So okay, if we want to identify what worked for Jess Glynne before, it makes sense to consider what I liked from I Cry When I Laugh – and really, a quick relisten to the best cuts makes that abundantly clear: Jess Glynne comfortably splitting the difference between the piano-driven adult alternative of an act like Sara Bareilles and Adele’s more strident R&B/soul side, coupled with classy pop grooves that let the flashier melodies come through. And if Glynne wanted to approach greatness, the key thing would be doubling down on those melodic hooks while maybe adding a little more lyrical flair or production texture… and to her credit, it starts promising, with an intro juxtaposing a pretty soulful horns and piano combination that even manages to hold up against the trap beat pushed in, and when she follows it with the sharper minor key piano groove of ‘No One’ with the clipped bass rollick and handclap, there at least seems to be steps towards some pop-friendly soul that had real appeal. And that sadly exits pretty quickly, as the compositions begin to default to wispy or outright muted melodic samples, overweight bassy beats, and maybe a countermelody on the piano or guitar or tacked on strings buried somewhere behind the increasingly thin multi-tracked vocals, and that’s before the pitch-shifting and outright trap elements are dropped in, most egregious on the closing cut ‘Nevermind’. Now there are a few exceptions to this – the pianos play off the bass and bouncier beat of ‘All I Am’ as a slightly more reserved version of something that’d have played on her debut, ‘Broken’ sounds like a decent enough Adele b-side with as much reverb as it picks up, and there’s some decent flashy bounce to ‘Rollin’ with its flourishes of horns and more kinetic bassline. And here’s the thing: Jess Glynne has the pipes to command a modern pop mix and play off the uneven grooves, but some of that would demand they’re mixed at a volume to support her or that her vocals were mixed competently, as on a song like ‘Thursday’ they’re actively peaking within the mix or on ‘Never Let Me Go’ are stuck with increasingly robotic filters against an acoustic guitar of all things. In fact, if I’m going to point to something that goes wrong consistently on this project it’s the production – if you’re going to carry your melody on organic horns and grooves that are clearly trying to being more organic, maybe your trap beat, handclaps, and bass wobbles shouldn’t sound so blatantly flat and synthetic on ‘123’, or all the sterile, ticking percussion of ‘Won’t Say No’ that can’t decide on a good keyboard tone to support her thin vocal pickup.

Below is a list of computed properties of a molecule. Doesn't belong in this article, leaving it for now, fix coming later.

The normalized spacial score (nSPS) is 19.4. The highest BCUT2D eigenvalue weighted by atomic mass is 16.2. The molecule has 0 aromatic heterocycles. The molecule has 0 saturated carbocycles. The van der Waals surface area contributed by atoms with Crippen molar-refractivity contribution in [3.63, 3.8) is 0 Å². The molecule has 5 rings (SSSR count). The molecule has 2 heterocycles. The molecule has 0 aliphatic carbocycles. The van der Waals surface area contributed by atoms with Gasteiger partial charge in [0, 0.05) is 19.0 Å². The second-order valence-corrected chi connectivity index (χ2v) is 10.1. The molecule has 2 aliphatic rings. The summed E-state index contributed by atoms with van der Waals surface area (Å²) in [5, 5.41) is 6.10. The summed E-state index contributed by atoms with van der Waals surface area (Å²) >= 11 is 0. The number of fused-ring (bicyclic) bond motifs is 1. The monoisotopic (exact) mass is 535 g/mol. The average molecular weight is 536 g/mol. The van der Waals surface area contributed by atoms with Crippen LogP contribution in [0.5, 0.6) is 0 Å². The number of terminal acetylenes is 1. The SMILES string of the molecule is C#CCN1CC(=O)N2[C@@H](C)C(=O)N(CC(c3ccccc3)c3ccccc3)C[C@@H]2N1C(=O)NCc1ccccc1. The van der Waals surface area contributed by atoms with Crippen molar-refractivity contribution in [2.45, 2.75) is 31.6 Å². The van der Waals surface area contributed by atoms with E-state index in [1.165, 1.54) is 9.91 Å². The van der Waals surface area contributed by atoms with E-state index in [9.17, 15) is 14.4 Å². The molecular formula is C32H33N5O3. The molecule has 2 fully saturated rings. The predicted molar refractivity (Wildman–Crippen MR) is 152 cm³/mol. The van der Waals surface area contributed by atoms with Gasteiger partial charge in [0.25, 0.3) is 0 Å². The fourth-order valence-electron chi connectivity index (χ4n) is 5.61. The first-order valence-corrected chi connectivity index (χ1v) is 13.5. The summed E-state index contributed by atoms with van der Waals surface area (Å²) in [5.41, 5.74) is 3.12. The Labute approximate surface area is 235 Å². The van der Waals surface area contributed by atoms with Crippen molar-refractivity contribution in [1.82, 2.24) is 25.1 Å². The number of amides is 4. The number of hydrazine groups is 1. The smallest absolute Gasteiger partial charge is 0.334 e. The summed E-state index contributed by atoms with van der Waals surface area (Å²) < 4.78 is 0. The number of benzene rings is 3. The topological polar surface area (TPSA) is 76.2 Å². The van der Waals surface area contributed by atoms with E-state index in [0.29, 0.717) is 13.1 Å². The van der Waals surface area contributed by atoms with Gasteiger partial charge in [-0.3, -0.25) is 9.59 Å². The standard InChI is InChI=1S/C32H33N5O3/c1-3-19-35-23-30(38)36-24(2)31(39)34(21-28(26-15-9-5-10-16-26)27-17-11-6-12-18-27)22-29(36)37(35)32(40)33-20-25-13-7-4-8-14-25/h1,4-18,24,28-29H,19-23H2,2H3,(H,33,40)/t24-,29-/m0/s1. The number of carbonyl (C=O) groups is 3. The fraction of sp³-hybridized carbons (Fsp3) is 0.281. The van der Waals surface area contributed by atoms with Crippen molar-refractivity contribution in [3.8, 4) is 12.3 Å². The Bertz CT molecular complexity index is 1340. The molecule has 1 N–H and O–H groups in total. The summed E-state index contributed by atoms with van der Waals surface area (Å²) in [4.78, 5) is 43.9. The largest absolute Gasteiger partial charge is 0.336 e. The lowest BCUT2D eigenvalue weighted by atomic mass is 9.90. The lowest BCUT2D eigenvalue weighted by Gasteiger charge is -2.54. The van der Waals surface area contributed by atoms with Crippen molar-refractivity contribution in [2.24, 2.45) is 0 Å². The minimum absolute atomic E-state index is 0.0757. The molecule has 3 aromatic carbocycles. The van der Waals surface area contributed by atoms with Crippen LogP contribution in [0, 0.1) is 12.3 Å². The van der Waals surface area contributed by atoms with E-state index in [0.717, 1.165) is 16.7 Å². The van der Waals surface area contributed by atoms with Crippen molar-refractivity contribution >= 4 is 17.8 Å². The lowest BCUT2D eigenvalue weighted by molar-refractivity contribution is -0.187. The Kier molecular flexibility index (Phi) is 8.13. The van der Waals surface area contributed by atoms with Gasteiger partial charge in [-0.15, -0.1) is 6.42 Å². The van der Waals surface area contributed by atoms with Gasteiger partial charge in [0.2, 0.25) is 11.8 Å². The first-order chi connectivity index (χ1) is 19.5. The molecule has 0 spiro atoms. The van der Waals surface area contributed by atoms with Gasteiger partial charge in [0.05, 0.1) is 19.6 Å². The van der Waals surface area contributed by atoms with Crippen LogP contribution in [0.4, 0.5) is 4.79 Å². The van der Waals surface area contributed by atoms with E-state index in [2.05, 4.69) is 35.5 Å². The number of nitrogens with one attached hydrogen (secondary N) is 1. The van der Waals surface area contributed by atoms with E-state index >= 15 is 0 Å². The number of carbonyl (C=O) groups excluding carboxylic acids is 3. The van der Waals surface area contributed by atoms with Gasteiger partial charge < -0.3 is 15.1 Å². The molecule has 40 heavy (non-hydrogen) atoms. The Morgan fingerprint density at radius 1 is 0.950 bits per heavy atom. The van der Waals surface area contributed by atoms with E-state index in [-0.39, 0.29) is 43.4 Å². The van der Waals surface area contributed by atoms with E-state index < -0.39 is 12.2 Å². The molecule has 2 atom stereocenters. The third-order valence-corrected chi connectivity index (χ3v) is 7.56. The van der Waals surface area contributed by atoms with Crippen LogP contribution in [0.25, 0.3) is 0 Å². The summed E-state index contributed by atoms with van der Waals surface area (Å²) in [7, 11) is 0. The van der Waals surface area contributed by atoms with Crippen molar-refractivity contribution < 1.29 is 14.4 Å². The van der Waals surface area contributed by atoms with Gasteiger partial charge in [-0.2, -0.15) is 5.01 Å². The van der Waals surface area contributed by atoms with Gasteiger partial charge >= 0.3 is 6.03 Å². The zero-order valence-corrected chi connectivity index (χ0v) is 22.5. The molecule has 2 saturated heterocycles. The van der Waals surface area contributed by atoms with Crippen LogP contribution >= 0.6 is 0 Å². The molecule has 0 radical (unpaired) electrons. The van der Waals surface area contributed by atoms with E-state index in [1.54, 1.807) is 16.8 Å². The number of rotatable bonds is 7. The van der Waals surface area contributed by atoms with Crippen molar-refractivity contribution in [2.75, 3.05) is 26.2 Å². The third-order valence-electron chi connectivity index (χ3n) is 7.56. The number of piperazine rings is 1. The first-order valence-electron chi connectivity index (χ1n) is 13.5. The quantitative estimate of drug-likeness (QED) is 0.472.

And you know, I’d like to say the lyrics improve enough to pick up the slack… but they were a weakness on Jess Glynne’s debut and sadly ring as just as much of a problem here. And I’d like to say the problem is that they just feel a little anonymous and lacking the detail to truly stand out, but the larger problem is that they increasingly don’t match the sentiments and tone that Jess Glynne delivers. Coming back to someone like Adele who can pull that deeper, more complex and raw brand of soul forth from her voice and then match a fair amount of it in her content, it’s hard not to feel like Glynne is struggling to find that level of dimensionality or added bit of poetry to get there – hell, for as much as I’d argue ‘No One’ is one of the better songs on the album, it’s hard to ignore how much the content defaults to an oversold version of Demi Lovato’s ‘Tell Me You Love Me’ in only finding self-worth from a partner, and I didn’t like the original! But that increased lack of self-esteem or inner core of strength is a weird juxtaposition against Glynne’s more strident delivery, and it comes across like she’s overselling her vulnerability, from the self-esteem anthem of ‘Thursday’ to how much her relationship makes her a part of her partner on ‘All I Am’. And that odd hollowness makes the more peculiar lines stand out all the more, like on ‘123’ with ‘If you want security, then baby, invest in me’, or the incredibly blunt fractured relationship on the aptly named ‘Have/Love’, or how ‘Thursday’ tries to have her embrace her insecurities by wearing sweatpants and drinking gin from a can… odd details, and I’m really not sure it gets to the root of the issues, especially when by the final two songs Glynne delivers a much more confrontational message to bad or fizzled relationships and it feels at least more tonally consistent.

But as a whole… this was a disappointment, primarily because Jess Glynne had a formula that had real promise on her debut and some terrific hooks, and so much of that feels utterly neutered this time around in bad production trying to force her sound into anything that’s popular. And with lyrics not improving and production getting measurably worse… yeah, this is a 5/10 and I can’t recommend it. Sorry folks, as much as I wanted Jess Glynne to succeed, this is a sophomore slump and she needs to badly wrench her sound back on track, because if folks weren’t remembering her debut, they sure as hell aren’t going to remember or care about this.

Review by Mark Grondin